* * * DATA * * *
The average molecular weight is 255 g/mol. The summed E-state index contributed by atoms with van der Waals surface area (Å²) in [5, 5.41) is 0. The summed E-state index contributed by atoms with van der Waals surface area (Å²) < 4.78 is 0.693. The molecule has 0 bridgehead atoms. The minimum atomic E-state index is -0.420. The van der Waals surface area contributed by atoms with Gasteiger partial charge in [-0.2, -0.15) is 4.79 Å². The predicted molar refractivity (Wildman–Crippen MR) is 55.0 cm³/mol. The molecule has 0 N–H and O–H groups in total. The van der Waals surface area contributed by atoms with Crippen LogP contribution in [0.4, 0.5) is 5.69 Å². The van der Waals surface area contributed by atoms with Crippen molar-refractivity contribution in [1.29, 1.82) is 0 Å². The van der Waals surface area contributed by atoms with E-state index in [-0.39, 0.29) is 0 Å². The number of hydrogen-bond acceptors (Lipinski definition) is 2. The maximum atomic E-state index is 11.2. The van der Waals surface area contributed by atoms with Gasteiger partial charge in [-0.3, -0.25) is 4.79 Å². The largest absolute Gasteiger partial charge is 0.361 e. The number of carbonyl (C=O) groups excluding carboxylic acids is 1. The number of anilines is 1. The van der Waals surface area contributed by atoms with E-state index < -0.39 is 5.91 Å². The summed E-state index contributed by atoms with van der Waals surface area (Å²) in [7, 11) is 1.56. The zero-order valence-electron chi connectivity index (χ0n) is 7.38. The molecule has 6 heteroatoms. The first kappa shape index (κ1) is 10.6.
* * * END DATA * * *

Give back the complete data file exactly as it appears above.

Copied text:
The average molecular weight is 255 g/mol. The summed E-state index contributed by atoms with van der Waals surface area (Å²) in [5, 5.41) is 0. The summed E-state index contributed by atoms with van der Waals surface area (Å²) < 4.78 is 0.693. The molecule has 0 bridgehead atoms. The minimum atomic E-state index is -0.420. The van der Waals surface area contributed by atoms with Gasteiger partial charge in [-0.2, -0.15) is 4.79 Å². The predicted molar refractivity (Wildman–Crippen MR) is 55.0 cm³/mol. The molecule has 0 N–H and O–H groups in total. The van der Waals surface area contributed by atoms with Crippen LogP contribution in [0.4, 0.5) is 5.69 Å². The van der Waals surface area contributed by atoms with Crippen molar-refractivity contribution in [1.29, 1.82) is 0 Å². The van der Waals surface area contributed by atoms with E-state index in [-0.39, 0.29) is 0 Å². The number of hydrogen-bond acceptors (Lipinski definition) is 2. The maximum atomic E-state index is 11.2. The van der Waals surface area contributed by atoms with Gasteiger partial charge in [-0.3, -0.25) is 4.79 Å². The largest absolute Gasteiger partial charge is 0.361 e. The number of carbonyl (C=O) groups excluding carboxylic acids is 1. The number of anilines is 1. The van der Waals surface area contributed by atoms with E-state index < -0.39 is 5.91 Å². The summed E-state index contributed by atoms with van der Waals surface area (Å²) in [7, 11) is 1.56. The zero-order valence-electron chi connectivity index (χ0n) is 7.38. The molecule has 6 heteroatoms. The first kappa shape index (κ1) is 10.6.